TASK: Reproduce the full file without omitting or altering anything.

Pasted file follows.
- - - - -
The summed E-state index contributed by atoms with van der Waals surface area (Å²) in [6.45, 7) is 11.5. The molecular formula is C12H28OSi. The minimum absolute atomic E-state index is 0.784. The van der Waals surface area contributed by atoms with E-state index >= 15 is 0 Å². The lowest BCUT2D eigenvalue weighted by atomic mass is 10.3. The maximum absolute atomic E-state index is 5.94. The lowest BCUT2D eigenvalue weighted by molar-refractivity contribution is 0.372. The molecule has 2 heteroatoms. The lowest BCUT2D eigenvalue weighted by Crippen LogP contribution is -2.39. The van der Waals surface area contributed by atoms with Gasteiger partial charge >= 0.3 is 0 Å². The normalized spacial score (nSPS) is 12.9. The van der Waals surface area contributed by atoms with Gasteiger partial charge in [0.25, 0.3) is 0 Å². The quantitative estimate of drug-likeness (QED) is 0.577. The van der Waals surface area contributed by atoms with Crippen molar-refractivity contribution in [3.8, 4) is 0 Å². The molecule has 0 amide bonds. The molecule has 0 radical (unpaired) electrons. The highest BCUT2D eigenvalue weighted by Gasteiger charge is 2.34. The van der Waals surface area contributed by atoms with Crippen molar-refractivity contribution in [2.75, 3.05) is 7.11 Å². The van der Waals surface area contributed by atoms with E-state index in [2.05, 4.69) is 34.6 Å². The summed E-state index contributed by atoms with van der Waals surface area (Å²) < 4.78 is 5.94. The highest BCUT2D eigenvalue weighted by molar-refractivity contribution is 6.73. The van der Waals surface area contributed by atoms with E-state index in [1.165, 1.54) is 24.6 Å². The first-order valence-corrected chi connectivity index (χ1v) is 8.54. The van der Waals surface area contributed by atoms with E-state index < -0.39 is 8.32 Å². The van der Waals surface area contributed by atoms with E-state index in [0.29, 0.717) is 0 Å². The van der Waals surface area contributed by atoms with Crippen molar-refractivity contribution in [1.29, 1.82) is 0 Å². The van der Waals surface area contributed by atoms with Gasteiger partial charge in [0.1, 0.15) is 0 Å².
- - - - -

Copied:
The summed E-state index contributed by atoms with van der Waals surface area (Å²) in [6.45, 7) is 11.5. The molecular formula is C12H28OSi. The minimum absolute atomic E-state index is 0.784. The van der Waals surface area contributed by atoms with E-state index >= 15 is 0 Å². The lowest BCUT2D eigenvalue weighted by atomic mass is 10.3. The maximum absolute atomic E-state index is 5.94. The lowest BCUT2D eigenvalue weighted by molar-refractivity contribution is 0.372. The molecule has 2 heteroatoms. The lowest BCUT2D eigenvalue weighted by Crippen LogP contribution is -2.39. The van der Waals surface area contributed by atoms with Gasteiger partial charge >= 0.3 is 0 Å². The normalized spacial score (nSPS) is 12.9. The van der Waals surface area contributed by atoms with Gasteiger partial charge in [0.25, 0.3) is 0 Å². The quantitative estimate of drug-likeness (QED) is 0.577. The van der Waals surface area contributed by atoms with Crippen molar-refractivity contribution in [3.8, 4) is 0 Å². The molecule has 0 amide bonds. The molecule has 0 radical (unpaired) electrons. The highest BCUT2D eigenvalue weighted by Gasteiger charge is 2.34. The van der Waals surface area contributed by atoms with Crippen molar-refractivity contribution in [2.75, 3.05) is 7.11 Å². The van der Waals surface area contributed by atoms with E-state index in [2.05, 4.69) is 34.6 Å². The summed E-state index contributed by atoms with van der Waals surface area (Å²) < 4.78 is 5.94. The highest BCUT2D eigenvalue weighted by molar-refractivity contribution is 6.73. The van der Waals surface area contributed by atoms with E-state index in [1.165, 1.54) is 24.6 Å². The first-order valence-corrected chi connectivity index (χ1v) is 8.54. The van der Waals surface area contributed by atoms with E-state index < -0.39 is 8.32 Å². The van der Waals surface area contributed by atoms with E-state index in [0.29, 0.717) is 0 Å². The van der Waals surface area contributed by atoms with Crippen molar-refractivity contribution in [1.29, 1.82) is 0 Å². The van der Waals surface area contributed by atoms with Gasteiger partial charge in [0.1, 0.15) is 0 Å².